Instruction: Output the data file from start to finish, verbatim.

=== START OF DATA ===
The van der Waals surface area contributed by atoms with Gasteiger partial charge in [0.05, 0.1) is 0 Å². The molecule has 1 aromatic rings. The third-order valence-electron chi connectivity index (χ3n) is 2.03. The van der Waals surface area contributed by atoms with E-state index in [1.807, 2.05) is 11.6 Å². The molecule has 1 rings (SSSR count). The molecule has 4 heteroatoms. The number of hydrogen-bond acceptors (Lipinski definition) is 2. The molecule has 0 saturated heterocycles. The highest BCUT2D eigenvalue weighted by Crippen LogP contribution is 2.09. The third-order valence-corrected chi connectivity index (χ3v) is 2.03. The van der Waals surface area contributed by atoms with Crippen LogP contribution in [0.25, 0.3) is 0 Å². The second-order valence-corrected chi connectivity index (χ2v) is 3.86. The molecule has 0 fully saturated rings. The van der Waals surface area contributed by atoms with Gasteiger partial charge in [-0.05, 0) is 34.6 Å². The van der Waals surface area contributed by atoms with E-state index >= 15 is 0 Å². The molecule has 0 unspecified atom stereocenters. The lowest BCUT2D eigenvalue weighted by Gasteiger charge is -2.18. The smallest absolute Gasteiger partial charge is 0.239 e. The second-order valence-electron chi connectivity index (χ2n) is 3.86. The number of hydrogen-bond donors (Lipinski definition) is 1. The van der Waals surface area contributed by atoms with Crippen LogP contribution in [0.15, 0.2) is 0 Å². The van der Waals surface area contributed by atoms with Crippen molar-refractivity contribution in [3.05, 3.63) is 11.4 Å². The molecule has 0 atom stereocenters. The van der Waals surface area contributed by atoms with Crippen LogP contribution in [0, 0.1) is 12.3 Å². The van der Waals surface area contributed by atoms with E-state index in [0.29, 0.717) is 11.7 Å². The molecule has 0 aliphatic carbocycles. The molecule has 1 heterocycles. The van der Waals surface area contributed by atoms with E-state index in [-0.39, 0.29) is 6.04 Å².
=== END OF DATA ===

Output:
The van der Waals surface area contributed by atoms with Gasteiger partial charge in [0.05, 0.1) is 0 Å². The molecule has 1 aromatic rings. The third-order valence-electron chi connectivity index (χ3n) is 2.03. The van der Waals surface area contributed by atoms with E-state index in [1.807, 2.05) is 11.6 Å². The molecule has 1 rings (SSSR count). The molecule has 4 heteroatoms. The number of hydrogen-bond acceptors (Lipinski definition) is 2. The molecule has 0 saturated heterocycles. The highest BCUT2D eigenvalue weighted by Crippen LogP contribution is 2.09. The third-order valence-corrected chi connectivity index (χ3v) is 2.03. The van der Waals surface area contributed by atoms with Crippen LogP contribution in [0.25, 0.3) is 0 Å². The second-order valence-corrected chi connectivity index (χ2v) is 3.86. The molecule has 0 fully saturated rings. The van der Waals surface area contributed by atoms with Gasteiger partial charge in [-0.05, 0) is 34.6 Å². The van der Waals surface area contributed by atoms with E-state index >= 15 is 0 Å². The molecule has 0 unspecified atom stereocenters. The lowest BCUT2D eigenvalue weighted by Gasteiger charge is -2.18. The smallest absolute Gasteiger partial charge is 0.239 e. The second-order valence-electron chi connectivity index (χ2n) is 3.86. The number of hydrogen-bond donors (Lipinski definition) is 1. The van der Waals surface area contributed by atoms with Crippen LogP contribution in [0.15, 0.2) is 0 Å². The van der Waals surface area contributed by atoms with Crippen molar-refractivity contribution in [3.05, 3.63) is 11.4 Å². The molecule has 0 atom stereocenters. The van der Waals surface area contributed by atoms with Crippen LogP contribution in [0, 0.1) is 12.3 Å². The van der Waals surface area contributed by atoms with E-state index in [0.29, 0.717) is 11.7 Å². The molecule has 0 aliphatic carbocycles. The molecule has 1 heterocycles. The van der Waals surface area contributed by atoms with E-state index in [-0.39, 0.29) is 6.04 Å².